Executives at more than a dozen generic-drug companies had a form of shorthand to describe how they conducted business, insider lingo worked out over steak dinners, cocktail receptions and rounds of golf.
“Fair share” described dividing up the sales pie to ensure that each company reaped continued profits. “Trashing the market” was used when a competitor ignored these unwritten rules and sold drugs for less than agreed-upon prices.
The terminology reflected more than just the clubbiness of a powerful industry, according to authorities and several lawsuits. Officials from multiple states say these practices were central to illegal price-fixing schemes of massive proportion.
The lawsuit and related cases picked up steam last month when a federal judge ruled that more than 1 million emails, cellphone texts and other documents cited as evidence could be shared among all plaintiffs.
What started as an antitrust lawsuit brought by states over just two drugs in 2016 has exploded into an investigation of alleged price-fixing involving at least 16 companies and 300 drugs, Joseph Nielsen, an assistant attorney general and antitrust investigator in Connecticut who has been a leading force in the probe, said in an interview. His comments in an interview with The Washington Post represent the first public disclosure of the dramatically expanded scale of the investigation.
The unfolding case is rattling an industry that is portrayed in Washington as the white knight of American health care.
“This is most likely the largest cartel in the history of the United States,” Nielsen said. He cited the volume of drugs in the schemes, that they took place on American soil and the “total number of companies involved, and individuals.”
The alleged victims were American health-care consumers and taxpayers, who foot the bills for overcharges on common antibiotics, blood-pressure medications, arthritis treatments, anxiety pills and more, authorities say. The costs flowed throughout the system, hitting hospitals, pharmacists and health insurance companies. They hit consumers who lack prescription drug coverage and even those with insurance, because many plans have high deductibles and gaps on prescription drug benefits.
In just one instance of extraordinary cost spikes, the price of a decades-old drug to ease asthma symptoms, albuterol, sold by generic manufacturers Mylan and Sun, jumped more than 3,400 percent, from 13 cents a tablet to more than $4.70. The example is documented in a lawsuit brought against the generic industry by grocery chains including Kroger.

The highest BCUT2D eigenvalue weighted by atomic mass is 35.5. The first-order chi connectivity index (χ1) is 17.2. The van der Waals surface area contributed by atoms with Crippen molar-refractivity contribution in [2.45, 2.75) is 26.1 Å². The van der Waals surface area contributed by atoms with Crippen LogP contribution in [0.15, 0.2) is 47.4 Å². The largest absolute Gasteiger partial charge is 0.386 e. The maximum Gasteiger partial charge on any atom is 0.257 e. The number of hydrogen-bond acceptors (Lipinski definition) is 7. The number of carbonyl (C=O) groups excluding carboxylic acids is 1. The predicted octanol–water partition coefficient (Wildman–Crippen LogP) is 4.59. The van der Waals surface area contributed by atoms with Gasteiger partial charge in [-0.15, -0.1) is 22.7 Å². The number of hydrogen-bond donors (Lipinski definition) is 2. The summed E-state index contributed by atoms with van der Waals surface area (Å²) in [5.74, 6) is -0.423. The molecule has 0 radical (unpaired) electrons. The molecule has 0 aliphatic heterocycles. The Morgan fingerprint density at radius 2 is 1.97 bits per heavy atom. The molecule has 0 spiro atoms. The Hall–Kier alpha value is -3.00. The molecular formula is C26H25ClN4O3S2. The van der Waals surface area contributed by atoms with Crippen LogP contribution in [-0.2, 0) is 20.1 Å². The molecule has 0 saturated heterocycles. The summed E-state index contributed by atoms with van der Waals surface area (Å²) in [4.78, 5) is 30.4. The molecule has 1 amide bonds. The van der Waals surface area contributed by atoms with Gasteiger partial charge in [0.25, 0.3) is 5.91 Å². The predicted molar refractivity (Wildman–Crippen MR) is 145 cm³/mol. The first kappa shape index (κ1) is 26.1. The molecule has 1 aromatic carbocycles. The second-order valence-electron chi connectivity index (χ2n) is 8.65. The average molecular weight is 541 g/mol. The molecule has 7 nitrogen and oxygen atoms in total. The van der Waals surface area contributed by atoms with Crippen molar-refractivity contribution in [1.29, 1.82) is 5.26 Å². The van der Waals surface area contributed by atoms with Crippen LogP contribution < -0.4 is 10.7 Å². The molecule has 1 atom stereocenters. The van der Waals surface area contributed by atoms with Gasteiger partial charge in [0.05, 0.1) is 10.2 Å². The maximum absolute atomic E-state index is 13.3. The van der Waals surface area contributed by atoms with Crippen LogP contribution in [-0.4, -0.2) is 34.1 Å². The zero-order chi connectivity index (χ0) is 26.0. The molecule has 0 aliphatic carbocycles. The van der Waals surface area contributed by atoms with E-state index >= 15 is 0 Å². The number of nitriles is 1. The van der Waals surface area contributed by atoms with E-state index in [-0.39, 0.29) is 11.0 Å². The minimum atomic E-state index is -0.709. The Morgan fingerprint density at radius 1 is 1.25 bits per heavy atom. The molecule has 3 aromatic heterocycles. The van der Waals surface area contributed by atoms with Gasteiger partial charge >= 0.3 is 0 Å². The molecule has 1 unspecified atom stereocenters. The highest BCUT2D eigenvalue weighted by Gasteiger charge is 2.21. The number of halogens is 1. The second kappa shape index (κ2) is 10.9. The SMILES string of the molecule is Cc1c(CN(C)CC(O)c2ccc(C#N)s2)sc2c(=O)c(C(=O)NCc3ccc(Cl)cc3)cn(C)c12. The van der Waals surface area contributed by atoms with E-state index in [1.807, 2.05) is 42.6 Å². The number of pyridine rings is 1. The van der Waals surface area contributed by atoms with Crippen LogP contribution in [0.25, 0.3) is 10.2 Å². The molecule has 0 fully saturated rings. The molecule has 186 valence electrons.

“Everyone is paying the price,” Nielsen said. He offered a single word to explain the behavior: “Greed.”
While precise estimates of alleged overcharges have not been released, generic-industry sales were about $104 billion in 2017. Excessive billings of even a small fraction of annual sales over several years would equal billions of dollars in added costs to consumers, according to investigators.
Generic manufacturers reject the accusations. They contend officials lack evidence of a conspiracy and have failed to prove anti-competitive behavior.
Among the 16 companies accused are some of the biggest names in generic manufacturing: Mylan, Teva and Dr. Reddy’s. Mylan denied wrongdoing in an emailed statement. Sun, Teva and Dr. Reddy’s did not respond to requests for comment. In a court filing, Teva said allegations of a price-fixing conspiracy “are entirely conclusory and devoid of any facts.”
But investigators say voluminous documentation they have collected, much of it under seal and not available to the public, shows the industry to be riddled with price-fixing schemes. The plaintiffs now include 47 states. The investigators expect to unveil new details and add more defendants in coming months, which will put more pressure on executives to consider settlements.
Two former executives of one company, Heritage Pharmaceuticals, have pleaded guilty to federal criminal charges and are cooperating with the Justice Department in a parallel criminal case. A Justice Department spokesman declined to comment.
The alleged collusion transformed a cutthroat, highly competitive business into one where sudden, coordinated price spikes on identical generic drugs became almost routine. Competing executives were so chummy they had an alphabetical rotation for who picked up the tab at their regular dinners, according to a person familiar with the investigation who spoke on the condition of anonymity because the case remains under investigation.
Annual trade conferences and “Girls Night Out” cocktail meetings were other prime opportunities to swap sensitive information about markets and prices, according to court documents.
“It’s particularly ironic since the whole idea of generic drugs was we would get a lower price,” said Henry Waxman, the Democratic former California congressman who co-wrote the 1984 law establishing the Food and Drug Administration’s rules for generics. “If generic versions are higher than need be through rigged systems, that undercuts the whole idea.”
Generics account for 90 percent of the prescriptions written in the United States but just 23 percent of costs, according to the industry trade group, the Association for Accessible Medicines.